Solid State Technology and Devices Seminar: New Frontiers in Terahertz Devices and Systems

Seminar | February 17 | 1-2 p.m. | Cory Hall, 540 A/B Cory Hall

 Mona Jarrahi, Associate Professor of Electrical Engineering, University of California Los Angeles

 Electrical Engineering and Computer Sciences (EECS)

Terahertz waves exhibit various unique features for chemical identification, material characterization, biological sensing, and medical imaging. However, the relatively poor performance, higher costs, and bulky nature of currently existing terahertz systems continue to impede their deployment in field settings. In this talk, I will introduce a new class of optoelectronic devices based on plasmonic nanostructures that allow terahertz wave generation and detection with several orders of magnitude higher radiation powers and detections sensitivities compared to the state-of-the-art. I will detail how we have utilized the unique potentials of these plasmonic devices to demonstrate efficient optical-to-terahertz conversion with record-high conversion efficiencies as high as 7.5%, record-high-sensitivity terahertz detection with signal-to-noise ratios exceeding 107dB, and record-high-power terahertz generation with mW-level output powers. The capabilities of these plasmonic optoelectronic devices are further extended to develop terahertz imaging, spectroscopy, and spectrometry systems with significantly better performance compared to the state-of-the-art. For this purpose, we have developed novel reconfigurable metasurfaces that can be integrated with plasmonic terahertz sources and detectors to manipulate the spectral and spatial characteristics of terahertz waves. To achieve these significant advances, the plasmonic optoelectronic devices are integrated with various on-chip optical sources and optimized for operation at telecommunication wavelengths, where high power, wavelength tunable, compact and cost-effective optical sources are commercially available. These results pave the way to compact and low-cost terahertz imaging, spectroscopy, and spectrometry systems with numerous applications in e.g., medical imaging and diagnostics, atmospheric sensing, sustainable water management, pharmaceutical quality control, and security screening.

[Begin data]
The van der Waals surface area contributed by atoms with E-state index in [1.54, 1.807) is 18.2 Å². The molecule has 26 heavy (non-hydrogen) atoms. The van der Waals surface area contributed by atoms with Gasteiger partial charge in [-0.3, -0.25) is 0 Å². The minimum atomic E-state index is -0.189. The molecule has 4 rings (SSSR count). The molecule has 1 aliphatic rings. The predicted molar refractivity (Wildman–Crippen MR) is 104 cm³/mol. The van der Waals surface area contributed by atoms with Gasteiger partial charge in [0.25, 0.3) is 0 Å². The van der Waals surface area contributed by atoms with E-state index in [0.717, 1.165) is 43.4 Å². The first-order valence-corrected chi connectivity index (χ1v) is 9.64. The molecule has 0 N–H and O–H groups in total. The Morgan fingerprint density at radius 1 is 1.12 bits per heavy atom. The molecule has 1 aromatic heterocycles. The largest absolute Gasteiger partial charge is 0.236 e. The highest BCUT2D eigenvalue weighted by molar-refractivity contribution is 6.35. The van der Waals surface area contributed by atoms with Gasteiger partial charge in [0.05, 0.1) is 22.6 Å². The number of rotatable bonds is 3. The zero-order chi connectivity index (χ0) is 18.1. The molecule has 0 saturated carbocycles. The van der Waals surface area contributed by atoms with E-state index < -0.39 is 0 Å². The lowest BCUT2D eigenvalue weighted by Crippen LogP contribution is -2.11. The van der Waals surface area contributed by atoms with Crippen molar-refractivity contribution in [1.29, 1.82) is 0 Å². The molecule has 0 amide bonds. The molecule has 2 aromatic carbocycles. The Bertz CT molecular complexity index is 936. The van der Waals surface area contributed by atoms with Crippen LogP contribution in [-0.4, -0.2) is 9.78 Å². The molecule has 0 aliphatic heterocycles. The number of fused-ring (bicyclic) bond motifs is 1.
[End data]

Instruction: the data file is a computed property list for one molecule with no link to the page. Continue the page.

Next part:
Mona Jarrahi received her Ph.D. degree in Electrical Engineering from Stanford University and is currently an Associate Professor of Electrical Engineering at UCLA and the director of Terahertz Electronics Laboratory. Her research is focused on ultrafast optoelectronic devices and systems for terahertz/millimeter-wave sensing, imaging, and communication. She has >160 publications in leading journals and conference proceedings of her field and gave >130 invited talks in various meetings. Dr. Jarrahi’s scientific achievements have been recognized by several major awards including the Presidential Early Career Award for Scientists and Engineers; Friedrich Wilhelm Bessel Research Award from Alexander von Humboldt Foundation; Moore Inventor Fellowship from Gordon and Betty Moore Foundation; Kavli Fellowship by National Academy of Sciences, Grainger Foundation Frontiers of Engineering Award from National Academy of Engineering; Breakthrough Award from Popular Mechanics Magazine; Early Career Award in Nanotechnology from IEEE Nanotechnology Council; Outstanding Young Engineer Award from IEEE Microwave Theory and Techniques Society; Booker Fellowship from National Committee of the International Union of Radio Science; Lot Shafai Mid-Career Distinguished Achievement Award from IEEE Antennas and Propagation Society; Early Career Award from National Science Foundation; Young Investigator Awards from Office of Naval Research, Army Research Office, and Defense Advanced Research Projects Agency; Elizabeth C. Crosby Research Award from University of Michigan and various best-paper awards at International Microwave Symposium, International Symposium on Antennas and Propagation, and International Conference on Infrared, Millimeter, and Terahertz Waves., 510-642-2384